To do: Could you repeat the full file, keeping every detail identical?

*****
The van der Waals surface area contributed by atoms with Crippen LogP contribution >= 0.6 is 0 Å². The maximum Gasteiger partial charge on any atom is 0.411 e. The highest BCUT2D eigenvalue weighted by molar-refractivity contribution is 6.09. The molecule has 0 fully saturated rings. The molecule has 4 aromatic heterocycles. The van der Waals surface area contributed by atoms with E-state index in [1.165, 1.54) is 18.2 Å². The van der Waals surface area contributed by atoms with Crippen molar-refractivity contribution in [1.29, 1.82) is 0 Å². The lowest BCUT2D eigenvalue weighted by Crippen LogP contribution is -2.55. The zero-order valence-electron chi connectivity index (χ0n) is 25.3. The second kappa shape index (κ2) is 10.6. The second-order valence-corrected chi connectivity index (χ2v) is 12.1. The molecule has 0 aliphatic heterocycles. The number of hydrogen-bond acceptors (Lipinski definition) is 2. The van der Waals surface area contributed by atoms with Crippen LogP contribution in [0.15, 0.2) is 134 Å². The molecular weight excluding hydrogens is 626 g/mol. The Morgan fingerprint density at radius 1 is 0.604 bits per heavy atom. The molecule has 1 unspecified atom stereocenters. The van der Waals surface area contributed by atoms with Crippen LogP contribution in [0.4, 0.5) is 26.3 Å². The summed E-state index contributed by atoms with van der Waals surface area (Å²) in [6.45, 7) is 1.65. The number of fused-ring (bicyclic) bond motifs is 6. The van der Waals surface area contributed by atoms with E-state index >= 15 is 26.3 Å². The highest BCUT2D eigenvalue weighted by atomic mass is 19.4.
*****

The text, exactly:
The van der Waals surface area contributed by atoms with Crippen LogP contribution >= 0.6 is 0 Å². The maximum Gasteiger partial charge on any atom is 0.411 e. The highest BCUT2D eigenvalue weighted by molar-refractivity contribution is 6.09. The molecule has 0 fully saturated rings. The molecule has 4 aromatic heterocycles. The van der Waals surface area contributed by atoms with E-state index in [1.165, 1.54) is 18.2 Å². The van der Waals surface area contributed by atoms with Crippen molar-refractivity contribution in [1.29, 1.82) is 0 Å². The lowest BCUT2D eigenvalue weighted by Crippen LogP contribution is -2.55. The zero-order valence-electron chi connectivity index (χ0n) is 25.3. The second kappa shape index (κ2) is 10.6. The second-order valence-corrected chi connectivity index (χ2v) is 12.1. The molecule has 0 aliphatic heterocycles. The number of hydrogen-bond acceptors (Lipinski definition) is 2. The van der Waals surface area contributed by atoms with Crippen LogP contribution in [0.15, 0.2) is 134 Å². The molecular weight excluding hydrogens is 626 g/mol. The Morgan fingerprint density at radius 1 is 0.604 bits per heavy atom. The molecule has 1 unspecified atom stereocenters. The van der Waals surface area contributed by atoms with Crippen LogP contribution in [0.4, 0.5) is 26.3 Å². The summed E-state index contributed by atoms with van der Waals surface area (Å²) in [6.45, 7) is 1.65. The number of fused-ring (bicyclic) bond motifs is 6. The van der Waals surface area contributed by atoms with E-state index >= 15 is 26.3 Å². The highest BCUT2D eigenvalue weighted by atomic mass is 19.4.